Moreover, the limitation on the power of judicial review to actual cases and controversies carries the assurance that the courts will not intrude into areas committed to the other branches of government. Those areas pertain to questions which, under the Constitution, are to be decided by the people in their sovereign capacity, or in regard to which full discretionary authority has been delegated to the legislative or executive branch of the government.cralawred As they are concerned with questions of policy and issues dependent upon the wisdom, not legality of a particular measure, political questions used to be beyond the ambit of judicial review.
The Court agrees with the OSG that President Duterte’s decision to have the remains of Marcos interred at the LNMB involves a political question that is not a justiciable controversy.
In the exercise of his powers under the Constitution and E.O. No. 292 (Administrative Code of 1987) to allow the interment of Marcos at the LNMB, which is a land of the public domain devoted for national military cemetery and military shrine purposes, President Duterte decided a question of policy based on his wisdom that it shall promote national healing and forgiveness.
Locus standi, a right of appearance in a court of justice on a given question, requires that a party alleges such personal stake in the outcome of the controversy as to assure that concrete adverseness which sharpens the presentation of issues upon which the court depends for illumination of difficult constitutional questions.
Unless a person has sustained or is in imminent danger of sustaining an injury as a result of an act complained of, such proper party has no standing.
Petitioners, who filed their respective petitions for certiorari, prohibition and mandamus, in their capacities as citizens, human rights violations victims, legislators, members of the Bar and taxpayers, have no legal standing to file such petitions because they failed to show that they have suffered or will suffer direct and personal injury as a result of the interment of Marcos at the LNMB.
Taxpayers have been allowed to sue where there is a claim that public funds are illegally disbursed or that public money is being deflected to any improper purpose, or that public funds are wasted through the enforcement of an invalid or unconstitutional law. In this case, what is essentially being assailed is the wisdom behind the decision of the President to proceed with the interment of Marcos at the LNMB. As taxpayers, petitioners merely claim illegal disbursement of public funds, without showing that Marcos is disqualified to be interred at the LNMB by either express or implied provision of the Constitution, the laws or jurisprudence.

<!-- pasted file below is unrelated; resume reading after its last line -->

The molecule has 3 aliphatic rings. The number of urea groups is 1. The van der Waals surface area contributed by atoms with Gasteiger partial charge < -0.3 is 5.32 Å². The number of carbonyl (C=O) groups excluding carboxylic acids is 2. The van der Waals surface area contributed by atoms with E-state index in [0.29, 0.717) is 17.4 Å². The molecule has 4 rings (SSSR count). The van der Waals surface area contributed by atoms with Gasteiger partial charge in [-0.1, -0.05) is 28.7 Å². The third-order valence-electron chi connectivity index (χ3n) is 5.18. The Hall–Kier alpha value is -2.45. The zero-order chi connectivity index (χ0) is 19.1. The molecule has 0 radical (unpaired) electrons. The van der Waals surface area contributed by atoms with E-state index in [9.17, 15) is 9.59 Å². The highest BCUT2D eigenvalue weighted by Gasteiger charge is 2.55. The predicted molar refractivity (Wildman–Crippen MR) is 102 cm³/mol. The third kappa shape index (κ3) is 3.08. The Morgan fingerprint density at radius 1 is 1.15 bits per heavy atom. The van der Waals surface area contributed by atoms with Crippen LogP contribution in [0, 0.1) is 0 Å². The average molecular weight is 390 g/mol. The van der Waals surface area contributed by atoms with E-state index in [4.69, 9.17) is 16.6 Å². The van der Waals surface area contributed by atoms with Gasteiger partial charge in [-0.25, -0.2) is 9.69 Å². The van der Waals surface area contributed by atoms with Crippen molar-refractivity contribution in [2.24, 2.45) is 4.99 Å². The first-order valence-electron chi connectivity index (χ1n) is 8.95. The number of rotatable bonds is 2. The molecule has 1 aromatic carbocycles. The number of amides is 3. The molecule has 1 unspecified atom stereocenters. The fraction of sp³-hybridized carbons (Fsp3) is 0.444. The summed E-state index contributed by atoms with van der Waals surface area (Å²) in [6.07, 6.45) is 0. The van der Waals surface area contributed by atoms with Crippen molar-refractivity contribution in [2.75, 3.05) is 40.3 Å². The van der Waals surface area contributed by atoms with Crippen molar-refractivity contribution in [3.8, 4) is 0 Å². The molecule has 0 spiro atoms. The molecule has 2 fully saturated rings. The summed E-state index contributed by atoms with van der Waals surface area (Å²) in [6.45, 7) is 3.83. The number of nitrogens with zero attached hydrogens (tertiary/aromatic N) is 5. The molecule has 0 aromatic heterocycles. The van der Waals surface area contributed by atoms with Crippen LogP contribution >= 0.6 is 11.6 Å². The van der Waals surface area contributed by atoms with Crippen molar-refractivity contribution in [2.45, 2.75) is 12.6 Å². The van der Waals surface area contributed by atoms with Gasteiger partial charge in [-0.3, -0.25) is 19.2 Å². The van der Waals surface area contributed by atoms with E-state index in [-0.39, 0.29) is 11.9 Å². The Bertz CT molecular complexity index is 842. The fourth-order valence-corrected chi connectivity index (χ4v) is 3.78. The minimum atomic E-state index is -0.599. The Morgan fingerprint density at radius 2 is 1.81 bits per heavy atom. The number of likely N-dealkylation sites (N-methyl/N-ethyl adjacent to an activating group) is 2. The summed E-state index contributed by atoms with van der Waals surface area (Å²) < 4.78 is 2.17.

As concerned citizens, petitioners are also required to substantiate that the issues raised are of transcendental importance, of overreaching significance to society, or of paramount public interest.
Exhaustion of Administrative Remedies
Under the doctrine of exhaustion of administrative remedies, before a party is allowed to seek the intervention of the court, one should have availed first of all the means of administrative processes available. If resort to a remedy within the administrative machinery can still be made by giving the administrative officer concerned every opportunity to decide on a matter that comes within his jurisdiction, then such remedy should be exhausted first before the court’s judicial power can be sought.
For reasons of comity and convenience, courts of justice shy away from a dispute until the system of administrative redress has been completed and complied with, so as to give the administrative agency concerned every opportunity to correct its error and dispose of the case.
While there are exceptions to the doctrine of exhaustion of administrative remedies, petitioners failed to prove the presence of any of those exceptions.